Tuesday, 12 May 2020
Statements by Members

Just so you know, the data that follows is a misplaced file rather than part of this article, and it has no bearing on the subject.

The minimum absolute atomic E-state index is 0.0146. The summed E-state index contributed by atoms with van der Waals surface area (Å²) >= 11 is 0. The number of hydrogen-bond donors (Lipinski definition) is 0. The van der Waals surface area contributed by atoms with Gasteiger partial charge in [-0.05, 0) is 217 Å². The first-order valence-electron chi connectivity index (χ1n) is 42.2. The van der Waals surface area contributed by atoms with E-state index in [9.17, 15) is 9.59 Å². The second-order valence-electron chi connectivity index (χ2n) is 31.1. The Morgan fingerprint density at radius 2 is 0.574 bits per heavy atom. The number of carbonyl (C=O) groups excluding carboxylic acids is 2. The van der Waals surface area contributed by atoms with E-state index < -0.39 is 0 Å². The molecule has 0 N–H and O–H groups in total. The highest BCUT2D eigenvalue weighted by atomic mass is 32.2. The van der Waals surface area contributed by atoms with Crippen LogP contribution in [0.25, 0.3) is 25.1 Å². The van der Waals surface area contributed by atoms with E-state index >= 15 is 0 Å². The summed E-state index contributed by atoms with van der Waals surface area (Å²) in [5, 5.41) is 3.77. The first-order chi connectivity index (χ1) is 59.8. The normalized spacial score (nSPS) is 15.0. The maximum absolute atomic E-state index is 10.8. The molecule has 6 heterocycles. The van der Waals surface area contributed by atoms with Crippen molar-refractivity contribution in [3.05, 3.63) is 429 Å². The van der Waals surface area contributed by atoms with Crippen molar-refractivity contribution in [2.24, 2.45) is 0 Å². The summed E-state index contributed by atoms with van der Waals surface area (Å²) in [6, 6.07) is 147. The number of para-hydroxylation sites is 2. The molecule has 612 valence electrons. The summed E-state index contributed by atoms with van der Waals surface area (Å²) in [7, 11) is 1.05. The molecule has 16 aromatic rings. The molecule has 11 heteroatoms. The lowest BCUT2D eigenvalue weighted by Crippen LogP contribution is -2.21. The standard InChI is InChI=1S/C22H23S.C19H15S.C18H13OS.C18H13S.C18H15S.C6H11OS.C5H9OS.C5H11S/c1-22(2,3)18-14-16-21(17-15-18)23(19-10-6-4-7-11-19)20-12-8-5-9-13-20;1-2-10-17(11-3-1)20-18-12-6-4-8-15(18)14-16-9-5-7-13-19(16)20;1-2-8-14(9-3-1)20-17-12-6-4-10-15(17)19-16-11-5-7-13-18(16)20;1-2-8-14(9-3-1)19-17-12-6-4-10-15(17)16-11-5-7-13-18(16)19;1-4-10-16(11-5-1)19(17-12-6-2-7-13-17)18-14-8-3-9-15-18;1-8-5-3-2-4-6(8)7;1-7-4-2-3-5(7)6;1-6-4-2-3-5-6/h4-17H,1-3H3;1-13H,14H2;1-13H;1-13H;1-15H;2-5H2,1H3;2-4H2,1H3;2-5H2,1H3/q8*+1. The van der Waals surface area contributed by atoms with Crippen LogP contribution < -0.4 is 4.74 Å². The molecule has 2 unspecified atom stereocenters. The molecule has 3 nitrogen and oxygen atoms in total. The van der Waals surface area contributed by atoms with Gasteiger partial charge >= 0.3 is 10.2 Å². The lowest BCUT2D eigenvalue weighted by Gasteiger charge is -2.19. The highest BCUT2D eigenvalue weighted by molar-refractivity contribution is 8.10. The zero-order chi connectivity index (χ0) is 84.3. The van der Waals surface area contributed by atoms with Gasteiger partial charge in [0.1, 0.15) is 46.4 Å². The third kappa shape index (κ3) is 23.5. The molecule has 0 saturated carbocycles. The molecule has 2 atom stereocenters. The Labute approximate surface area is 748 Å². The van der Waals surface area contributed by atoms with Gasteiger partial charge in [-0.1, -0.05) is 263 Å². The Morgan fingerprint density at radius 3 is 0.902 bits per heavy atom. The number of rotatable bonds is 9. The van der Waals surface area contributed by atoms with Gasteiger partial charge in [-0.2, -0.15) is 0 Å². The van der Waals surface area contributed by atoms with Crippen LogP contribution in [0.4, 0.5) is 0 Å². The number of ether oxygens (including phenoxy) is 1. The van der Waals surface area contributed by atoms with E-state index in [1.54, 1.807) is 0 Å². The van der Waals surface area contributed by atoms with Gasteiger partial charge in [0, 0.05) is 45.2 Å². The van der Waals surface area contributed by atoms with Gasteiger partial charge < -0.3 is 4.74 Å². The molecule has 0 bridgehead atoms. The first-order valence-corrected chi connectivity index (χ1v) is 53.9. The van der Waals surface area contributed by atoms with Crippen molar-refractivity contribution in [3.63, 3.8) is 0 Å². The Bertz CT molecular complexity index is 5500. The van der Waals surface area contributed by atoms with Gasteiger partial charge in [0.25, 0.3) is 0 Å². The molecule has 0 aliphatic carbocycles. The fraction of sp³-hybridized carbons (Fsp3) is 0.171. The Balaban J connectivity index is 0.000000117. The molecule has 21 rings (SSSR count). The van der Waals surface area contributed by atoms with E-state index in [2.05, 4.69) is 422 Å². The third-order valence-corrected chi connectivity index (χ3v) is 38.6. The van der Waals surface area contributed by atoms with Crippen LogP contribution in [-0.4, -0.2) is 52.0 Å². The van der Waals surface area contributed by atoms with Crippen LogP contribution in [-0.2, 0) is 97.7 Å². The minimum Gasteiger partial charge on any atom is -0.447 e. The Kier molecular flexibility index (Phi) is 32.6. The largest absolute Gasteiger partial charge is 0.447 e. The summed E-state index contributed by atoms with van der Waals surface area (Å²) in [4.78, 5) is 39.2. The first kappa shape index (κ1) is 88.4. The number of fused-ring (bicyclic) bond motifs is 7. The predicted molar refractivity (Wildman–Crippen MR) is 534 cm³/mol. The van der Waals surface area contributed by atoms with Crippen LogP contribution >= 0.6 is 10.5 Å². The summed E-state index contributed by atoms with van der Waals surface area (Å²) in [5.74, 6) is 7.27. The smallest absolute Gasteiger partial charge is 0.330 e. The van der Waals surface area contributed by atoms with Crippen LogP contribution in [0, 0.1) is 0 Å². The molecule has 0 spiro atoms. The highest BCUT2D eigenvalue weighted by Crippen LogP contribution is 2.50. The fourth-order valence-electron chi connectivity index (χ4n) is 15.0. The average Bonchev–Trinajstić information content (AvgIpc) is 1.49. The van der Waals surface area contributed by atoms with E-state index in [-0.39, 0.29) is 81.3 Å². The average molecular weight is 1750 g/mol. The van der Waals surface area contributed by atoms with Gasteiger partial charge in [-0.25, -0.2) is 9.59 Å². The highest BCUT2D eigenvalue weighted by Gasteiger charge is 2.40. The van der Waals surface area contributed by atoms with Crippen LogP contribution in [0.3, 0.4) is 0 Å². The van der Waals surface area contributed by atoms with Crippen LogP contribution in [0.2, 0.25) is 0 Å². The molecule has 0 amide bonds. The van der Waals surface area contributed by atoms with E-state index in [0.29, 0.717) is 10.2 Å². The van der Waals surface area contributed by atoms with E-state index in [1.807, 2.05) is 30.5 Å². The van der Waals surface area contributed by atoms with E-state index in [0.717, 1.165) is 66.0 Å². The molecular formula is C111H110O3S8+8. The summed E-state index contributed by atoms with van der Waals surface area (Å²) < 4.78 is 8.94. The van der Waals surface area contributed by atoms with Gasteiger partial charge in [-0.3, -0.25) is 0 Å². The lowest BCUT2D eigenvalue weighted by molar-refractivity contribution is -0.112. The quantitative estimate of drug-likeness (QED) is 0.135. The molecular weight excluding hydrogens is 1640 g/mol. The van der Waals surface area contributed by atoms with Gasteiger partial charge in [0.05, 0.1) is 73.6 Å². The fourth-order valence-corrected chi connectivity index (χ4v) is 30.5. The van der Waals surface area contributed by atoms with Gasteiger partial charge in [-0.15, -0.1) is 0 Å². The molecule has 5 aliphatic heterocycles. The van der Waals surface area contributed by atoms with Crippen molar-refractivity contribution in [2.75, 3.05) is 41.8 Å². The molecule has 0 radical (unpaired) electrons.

This morning a long-awaited report into the Lower Lakes by the CSIRO was published. The need to have the origins of Lake Albert and Lake Alexandrina investigated was necessary due to earlier scientific work by Professor Peter Gell being altered, albeit slightly, in wording, but quite significantly in its historical classification as either fresh water, estuarine or predominantly sea water. I understand that Professor Gell still has concerns about the recommendations in this report. The classification of the Lower Lakes is critical to the future of the 2½ million Australians who live up and down the entire Murray-Darling Basin. Currently enormous quantities of water are required to flow past Wellington in South Australia to make its way into the Lower Lakes. Some of this water finds its way into the Coorong, and then a large amount of this water finds its way out to sea. However, it is estimated that between 800 and 900 gigalitres—that is, 800 to 900 thousand million litres of fresh water—simply evaporate in the Lower Lakes every year. These Australians understand the value of this evaporated water at around $480 million every year. They understand that if this were made available to the agricultural sector it would see this nearly half a billion dollars multiplied many times over with the growth of so much agricultural produce. This report does not give the agricultural sector the result it was looking for. However, until we see a complete restructure of the Murray-Darling Basin Authority this imbalance of water management, skewed to the environment over agriculture, will continue into the foreseeable future.